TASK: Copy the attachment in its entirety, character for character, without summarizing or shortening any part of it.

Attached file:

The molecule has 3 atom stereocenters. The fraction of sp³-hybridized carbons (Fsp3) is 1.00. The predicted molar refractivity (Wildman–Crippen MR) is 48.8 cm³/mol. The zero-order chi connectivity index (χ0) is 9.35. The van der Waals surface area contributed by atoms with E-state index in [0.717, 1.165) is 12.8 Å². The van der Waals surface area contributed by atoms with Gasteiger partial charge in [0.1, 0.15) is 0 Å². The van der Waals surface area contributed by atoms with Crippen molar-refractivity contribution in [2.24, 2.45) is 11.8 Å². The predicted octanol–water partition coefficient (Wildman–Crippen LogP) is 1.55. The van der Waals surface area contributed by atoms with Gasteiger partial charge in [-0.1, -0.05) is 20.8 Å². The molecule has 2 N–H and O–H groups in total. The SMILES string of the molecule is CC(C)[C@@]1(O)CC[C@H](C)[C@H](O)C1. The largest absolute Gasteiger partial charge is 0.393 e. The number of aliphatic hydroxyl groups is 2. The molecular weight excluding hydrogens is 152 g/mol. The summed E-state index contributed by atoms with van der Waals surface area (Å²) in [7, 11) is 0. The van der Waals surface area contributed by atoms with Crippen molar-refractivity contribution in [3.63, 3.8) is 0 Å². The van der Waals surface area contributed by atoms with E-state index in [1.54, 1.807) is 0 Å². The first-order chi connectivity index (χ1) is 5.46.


The molecule has 3 atom stereocenters. The fraction of sp³-hybridized carbons (Fsp3) is 1.00. The predicted molar refractivity (Wildman–Crippen MR) is 48.8 cm³/mol. The zero-order chi connectivity index (χ0) is 9.35. The van der Waals surface area contributed by atoms with E-state index in [0.717, 1.165) is 12.8 Å². The van der Waals surface area contributed by atoms with Gasteiger partial charge in [0.1, 0.15) is 0 Å². The van der Waals surface area contributed by atoms with Crippen molar-refractivity contribution in [2.24, 2.45) is 11.8 Å². The predicted octanol–water partition coefficient (Wildman–Crippen LogP) is 1.55. The van der Waals surface area contributed by atoms with Gasteiger partial charge in [-0.1, -0.05) is 20.8 Å². The molecule has 2 N–H and O–H groups in total. The SMILES string of the molecule is CC(C)[C@@]1(O)CC[C@H](C)[C@H](O)C1. The largest absolute Gasteiger partial charge is 0.393 e. The number of aliphatic hydroxyl groups is 2. The molecular weight excluding hydrogens is 152 g/mol. The summed E-state index contributed by atoms with van der Waals surface area (Å²) in [7, 11) is 0. The van der Waals surface area contributed by atoms with Crippen molar-refractivity contribution in [3.63, 3.8) is 0 Å². The van der Waals surface area contributed by atoms with E-state index in [1.54, 1.807) is 0 Å². The first-order chi connectivity index (χ1) is 5.46.